Cool, uncompromising savoury style here. Lime, lime rind, chicken stock, mint, fennel and fern fronds, oatmeal and a dab of spice. It’s firm and crunchy, grapefruit pith and chalky texture, Parmesan rinds coming through on a long tight finish. For the synaethetes among us, the colours are distinctly green and white. Tang and juice. Different, but very good.
95 points, The Wine Front (May 2020)
Bright, light-yellow colour, with a restrained, subtly complex bouquet of lightly-toasted almond and slaty, stony-mineral nuances. The palate is lean and taut, reserved and youthful, bone-dry and almost austere. A steely kind of chardonnay that shouts cool-climate. (From the coldest block at Hoddles Creek. No additions)
93 points, The Real Review (May 2020)
I adore the tightness and restraint of this gorgeous wine. A defined lemon core surrounded by a layer of cream and gentle sulfides. Citrusy and savoury rather than fruity.
93 points, The Real Review (May 2019)
From an east-facing contoured vineyard that catches all the morning sun. Perfectly ripened white stone fruit with a quick squeeze of Meyer lemon. Has been fermented and matured in French oak in such a way as to leave the gorgeous fruit centre stage, the palate of endless length.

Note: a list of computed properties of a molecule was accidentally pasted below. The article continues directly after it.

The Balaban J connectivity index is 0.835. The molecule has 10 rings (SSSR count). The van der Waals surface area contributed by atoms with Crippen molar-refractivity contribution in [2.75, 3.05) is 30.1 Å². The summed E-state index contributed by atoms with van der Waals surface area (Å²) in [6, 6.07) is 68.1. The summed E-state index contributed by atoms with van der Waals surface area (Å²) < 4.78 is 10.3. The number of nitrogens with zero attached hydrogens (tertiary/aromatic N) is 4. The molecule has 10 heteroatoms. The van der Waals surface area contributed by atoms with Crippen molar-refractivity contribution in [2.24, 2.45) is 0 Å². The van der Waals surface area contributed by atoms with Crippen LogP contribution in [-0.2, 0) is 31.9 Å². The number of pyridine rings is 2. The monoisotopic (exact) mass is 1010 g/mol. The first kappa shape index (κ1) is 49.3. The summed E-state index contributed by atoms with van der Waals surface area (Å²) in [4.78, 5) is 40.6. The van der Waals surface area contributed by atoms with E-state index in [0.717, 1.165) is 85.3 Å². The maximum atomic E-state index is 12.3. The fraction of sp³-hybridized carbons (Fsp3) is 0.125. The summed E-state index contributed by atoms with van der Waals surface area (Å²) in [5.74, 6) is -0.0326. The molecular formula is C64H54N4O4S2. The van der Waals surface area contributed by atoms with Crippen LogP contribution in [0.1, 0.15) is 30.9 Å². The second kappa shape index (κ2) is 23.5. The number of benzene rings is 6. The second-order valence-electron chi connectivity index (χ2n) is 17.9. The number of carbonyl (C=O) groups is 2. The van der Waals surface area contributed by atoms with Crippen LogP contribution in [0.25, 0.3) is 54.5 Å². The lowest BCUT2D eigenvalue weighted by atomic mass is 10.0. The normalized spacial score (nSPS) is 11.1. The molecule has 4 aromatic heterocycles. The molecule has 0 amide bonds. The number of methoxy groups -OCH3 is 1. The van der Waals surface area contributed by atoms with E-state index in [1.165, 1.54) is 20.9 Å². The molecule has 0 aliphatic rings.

98 points, Wine Companion (November 2020)
Yarra ValleyThe Yarra Valley was first planted by the Ryrie brothers who explored a way through the Snowy Mountains to the Yarra Valley, planting grapes in 1838 just three years after the foundation of Melbourne. A wine industry (developed by Swiss Settlers particularly Hubert de Castella and Baron Guillaume de Pury in the 1850s) thrived during the gold rush era and heyday of the 19th century. However, the end of the gold rush brought the wine industry into decline and it was not until the 1970’s that the modern wine industry started up again. The region is probably Australia’s best-known cool-climate area, yet it is really a patchwork of meso-climates. This varied topography creates an incredible set of variables. Vineyards are planted on elevations of 50 to 400m on varying aspects and management programmes. The more exposed sites are subject to severe spring frosts and winds. Overall, the area experiences a relatively high rainfall pattern and is known for its temperature extremes during ripening. Site selection is crucial, with the best vineyards often located where the original vines were once planted, generally on sandy clay loams and gravels. The Yarra Valley is well known for high quality Chardonnay, Pinot Noir and Cabernet Blends with Shiraz increasingly garnering attention. Sparkling wine production is also extremely important, with many of Australia’s finest examples produced in the region.